The Tooth Fairy is just as much a part of childhood and imagination as Santa Claus or the Easter Bunny. Yet, our sweet tooth fairy is more complex.

When you look into the history of the tooth fairy, it is dark and scary. The fairy is most definitely not an innocent sprite.

The History of the Scary Tooth Fairy

The origins of the tooth fairy go back to the earliest Norse and Northern European traditions with the tand-fe, which means the tooth fee.

Norse Traditions

The tand-fe was a custom for adults and parents to give kids money when they lost their first teeth. This tradition finds mention in the prose Edda, circa 1200 CE by the Icelandic Poet and historian Snorri Sturluson.

Among Norse cultural beliefs and practices was that the first fallen teeth of children would bring luck in battle. Scandinavian warriors would hang these around their necks on a string.


European Beliefs

Europeans in the Middle Ages believed that a witch could use fallen teeth to curse or control them. So, adults would discard or burn baby teeth immediately after they fell out. The strange practices included swallowing, burning, burying, throwing over the roof, and more. Sometimes, parents left the child’s teeth for rodents, animals with robust teeth. People believed that if they didn’t dispose of the baby teeth, their souls would forever wander and search in the afterlife.

Old Folklore and Legends About the Scary Tooth Fairy

In European folklore, though, some stories sound like the tooth fairy but involve witches.

The Scary Witch of Lancashire: Jenny Greenteeth

Jenny Greenteeth is an English legend who originates in Lancashire. She was a witch that hid in ponds filled with scum to lure children into her trap. Parents would use her to scare children into obedience. The pond scum or duckweed that Jenny Greenteeth hides in resembles her green teeth. Parents invoke her name to encourage kids to brush their teeth.


The Little Good Mouse

This French fairy tale called La Bonne Petite Souris translates to The Good Little Mouse, written by Marie-Catherine Le Jumel de Barneville, Baroness d’Aulnoy, also known as Countess d’Aulnoy.

In a faraway land, an evil king had a beautiful kingdom full of good people. With that said, the evil king imprisoned the queen.

When the queen cries for help, a mouse appears. This mouse is a fairy who promises to avenge the queen. Upon finding the evil king, the mouse bites his ears, cheek, and mouth, chewing away until all the Royal teeth fall out, and he lies sprawled on the royal bed.

This legend is the origin that ties in with the tooth fairy and the custom of feeding teeth to mice.

The Scary Tooth Fairy in Hollywood

Hollywood has gone on to immortalize different movie interpretations of the tooth fairy with horror and gore galore.

Darkness Falls (2003)

Darkness Falls

In the 1800s, in a town called Darkness Falls, Matilda Dixon, a kind woman adored by children, gets accused of being a kidnapper. Matilda returns as a ghost and hunts down children in the dark when they lose their last baby tooth. The eerie myth turns legend into a terror-filled nightmare and quest for revenge.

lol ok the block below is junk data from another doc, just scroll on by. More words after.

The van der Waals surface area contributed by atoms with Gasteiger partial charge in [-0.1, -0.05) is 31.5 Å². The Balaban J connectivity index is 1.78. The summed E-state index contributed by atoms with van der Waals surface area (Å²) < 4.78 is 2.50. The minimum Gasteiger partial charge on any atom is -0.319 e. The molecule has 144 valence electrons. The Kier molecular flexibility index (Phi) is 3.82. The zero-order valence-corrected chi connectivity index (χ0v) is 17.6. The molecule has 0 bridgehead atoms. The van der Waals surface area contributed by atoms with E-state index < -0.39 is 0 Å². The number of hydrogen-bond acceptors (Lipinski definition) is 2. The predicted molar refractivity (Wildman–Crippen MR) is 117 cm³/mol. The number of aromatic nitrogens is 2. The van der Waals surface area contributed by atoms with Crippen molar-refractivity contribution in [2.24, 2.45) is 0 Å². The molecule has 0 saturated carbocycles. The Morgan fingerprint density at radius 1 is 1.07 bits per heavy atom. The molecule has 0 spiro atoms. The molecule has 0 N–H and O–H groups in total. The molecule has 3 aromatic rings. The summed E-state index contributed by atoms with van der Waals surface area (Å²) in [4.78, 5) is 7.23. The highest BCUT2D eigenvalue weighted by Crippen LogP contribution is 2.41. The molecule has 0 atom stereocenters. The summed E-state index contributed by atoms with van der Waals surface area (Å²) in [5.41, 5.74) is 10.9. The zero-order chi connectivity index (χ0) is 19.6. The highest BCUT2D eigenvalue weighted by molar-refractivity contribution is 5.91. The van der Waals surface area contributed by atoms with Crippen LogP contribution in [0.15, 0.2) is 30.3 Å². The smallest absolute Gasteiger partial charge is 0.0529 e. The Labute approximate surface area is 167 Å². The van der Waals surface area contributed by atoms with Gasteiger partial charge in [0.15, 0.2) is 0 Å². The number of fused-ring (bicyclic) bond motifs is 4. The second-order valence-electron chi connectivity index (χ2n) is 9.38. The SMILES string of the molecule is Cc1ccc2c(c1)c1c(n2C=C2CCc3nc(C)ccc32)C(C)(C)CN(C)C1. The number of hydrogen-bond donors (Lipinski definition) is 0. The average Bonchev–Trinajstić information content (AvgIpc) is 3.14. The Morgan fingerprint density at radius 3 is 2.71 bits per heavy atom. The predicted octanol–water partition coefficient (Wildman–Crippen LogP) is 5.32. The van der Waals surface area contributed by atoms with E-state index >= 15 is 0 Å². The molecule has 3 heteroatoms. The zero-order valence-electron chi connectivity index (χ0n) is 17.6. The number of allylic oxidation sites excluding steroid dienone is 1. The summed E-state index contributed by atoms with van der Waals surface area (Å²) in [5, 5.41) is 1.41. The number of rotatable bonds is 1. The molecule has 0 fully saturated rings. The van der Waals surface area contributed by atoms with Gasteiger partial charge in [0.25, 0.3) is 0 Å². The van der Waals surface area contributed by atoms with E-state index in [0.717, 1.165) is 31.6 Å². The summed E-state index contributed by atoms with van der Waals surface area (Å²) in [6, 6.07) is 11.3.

Tooth Fairy (2006)

A 12-year-old named Pamela travels on a holiday with her family to a bed and breakfast in the River Bend Road in Northern California. There, she meets a girl next door who tells her the story of the Tooth Fairy: Many years ago, the evil Tooth Fairy slaughtered countless children to get their teeth, and she has now returned to kill Pamela and every other person who stands in her path.

Don’t Be Afraid Of The Dark (1973), (2010)

scary tooth fairies in Don't Be Afraid of the Dark

The homunculi, also known as “creatures” or tooth fairies, are a race of small, nocturnal, supernatural creatures from the underworld. They are the main antagonists in the 1973 ABC TV horror film Don’t Be Afraid of the Dark and the 2010 fantasy horror movie of the same name.

In the 1973 version, a young couple inherits an old mansion. Small demon-like creatures inhabit the house and want to make the woman their own.

In the 2010 version, a child named Sally goes to live in a new gothic mansion with her father, Alex, and his girlfriend, Kim. In the basement of the new home, Sally finds that she has released creatures from a sealed ash pit. Sally desperately tries to alert her father and his girlfriend to the existence of the bloodsucking monsters.

When Scary Tooth Fairy Comes Home: The End!

The idea of a supernatural creature creeping into a child’s bedroom at night to take their teeth gives one the heebie-jeebies. The tooth fairy is a creature that replaces our baby teeth with money under our pillows. Although, no one knows what she does with them after she removes them.

It is up to you to decide whether to honor tradition or put it in a box. But, jeepers creepers, a witch might steal it!


Further explore these subgenres & tropes. more>>
#Monster horror | #Capital M Monsters

scary studies

Last Updated on September 21, 2023.

Dark Fairy Tales: The Scariest Come From The Brothers Grimm

Previous article

Talk to Me Explained: Drug Allegory or Trauma Exploration?

Next article

You may also like


Leave a reply

Your email address will not be published. Required fields are marked *